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Fly Boy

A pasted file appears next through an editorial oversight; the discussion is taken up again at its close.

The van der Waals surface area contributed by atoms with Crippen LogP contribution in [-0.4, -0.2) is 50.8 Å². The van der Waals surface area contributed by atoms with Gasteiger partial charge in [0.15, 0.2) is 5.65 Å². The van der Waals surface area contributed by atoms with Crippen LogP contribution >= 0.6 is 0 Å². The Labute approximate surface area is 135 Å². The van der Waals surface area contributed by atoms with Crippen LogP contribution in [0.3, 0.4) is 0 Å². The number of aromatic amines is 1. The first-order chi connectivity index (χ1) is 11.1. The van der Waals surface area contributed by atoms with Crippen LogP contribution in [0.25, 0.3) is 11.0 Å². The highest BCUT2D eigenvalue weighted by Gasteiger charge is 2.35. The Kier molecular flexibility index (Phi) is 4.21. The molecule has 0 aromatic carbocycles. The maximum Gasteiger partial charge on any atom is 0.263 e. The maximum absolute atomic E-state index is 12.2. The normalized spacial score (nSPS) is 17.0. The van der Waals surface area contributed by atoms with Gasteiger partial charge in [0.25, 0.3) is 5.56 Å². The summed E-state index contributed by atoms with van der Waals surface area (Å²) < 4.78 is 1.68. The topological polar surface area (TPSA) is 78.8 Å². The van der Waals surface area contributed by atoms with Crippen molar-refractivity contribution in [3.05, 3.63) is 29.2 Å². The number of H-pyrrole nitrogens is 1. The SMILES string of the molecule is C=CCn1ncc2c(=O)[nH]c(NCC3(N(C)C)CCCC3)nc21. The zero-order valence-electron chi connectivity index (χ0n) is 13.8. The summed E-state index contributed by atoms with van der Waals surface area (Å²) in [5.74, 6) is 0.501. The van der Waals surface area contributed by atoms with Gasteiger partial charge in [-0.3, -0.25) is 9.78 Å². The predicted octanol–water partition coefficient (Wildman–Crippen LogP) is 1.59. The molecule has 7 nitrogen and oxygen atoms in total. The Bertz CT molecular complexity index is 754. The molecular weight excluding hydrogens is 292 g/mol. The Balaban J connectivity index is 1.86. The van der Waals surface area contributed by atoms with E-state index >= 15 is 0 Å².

Of all the TV and film roles in his long career, Lorenzo Lamas (Hector, B&B) is most proud of an endeavor outside of show business. For years, the actor has participated in Angel Flight, Inc., a charitable organization that provides free, medical-related air transport for those who can’t afford it.“I started flying when my [older] kids were teenagers,” explains Lamas. “They lived in Lake Havasu, Arizona, with their mother, and in order for them to come visit me, they would have to take a commercial flight from there to Phoenix, then another plane to L.A. and they would have to miss a day of school. I decided to get my pilot’s license so I could fly over, pick them up myself, bring them back for the weekend and then fly them home. So [learning to fly] became something I did for them as much as for me.” Then Lamas heard of Angel Flight and was eager to help. “Pilots like myself donate our planes and time to get people around the country for medical treatment,” he says. “I would fly people from their hometowns to the cities where their hospitals were located. I’ve also flown disabled kids to camp because riding in a car would be too uncomfortable for them, but the parents just couldn’t afford the [commercial] airfare.” Lamas shares that getting attached to his passengers is a natural process. “There’s no way that you can avoid getting emotionally involved,” he nods. “There’s plenty of travel time for conversation, so you get interested in their lives and you want to know all about them.”Despite everyone’s best efforts, there are those, of course, who don’t make it. “I flew this lady named Erta from Lake Tahoe a half-dozen times to U.C.L.A. down here for her treatment,” he sighs. “She had a terminal disease and was going through some heavy-duty chemotherapy. Unfortunately, Erta is no longer with us and I was heartsick when I was told she died. But when that happens, you have to move on because there are others who need your help.”And, yes, there are times when passengers are surprised that a famous celebrity shows up as their pilot. “I remember picking up a young girl in Nevada so I could fly her and her parents needed to be flown to the Ronald McDonald in San Diego,” Lamas recalls. “When I got out of the airplane and introduced myself to the parents, they were in complete shock [chuckles].”Not surprisingly, the everyday person assumes someone like Lamas should be jet-setting to movie premieres and exotic vacations, so he occasionally encounters understandable curiosity about his volunteer work. “Sometimes people ask me, ‘Why do you do this?’ ” says Lamas. “I tell them it’s because being a part of Angel Flight feels like I’m doing something important. Acting is relatively important concerning social issues, but flying a person who would normally have to sit in a car for hours means so much more to me.”

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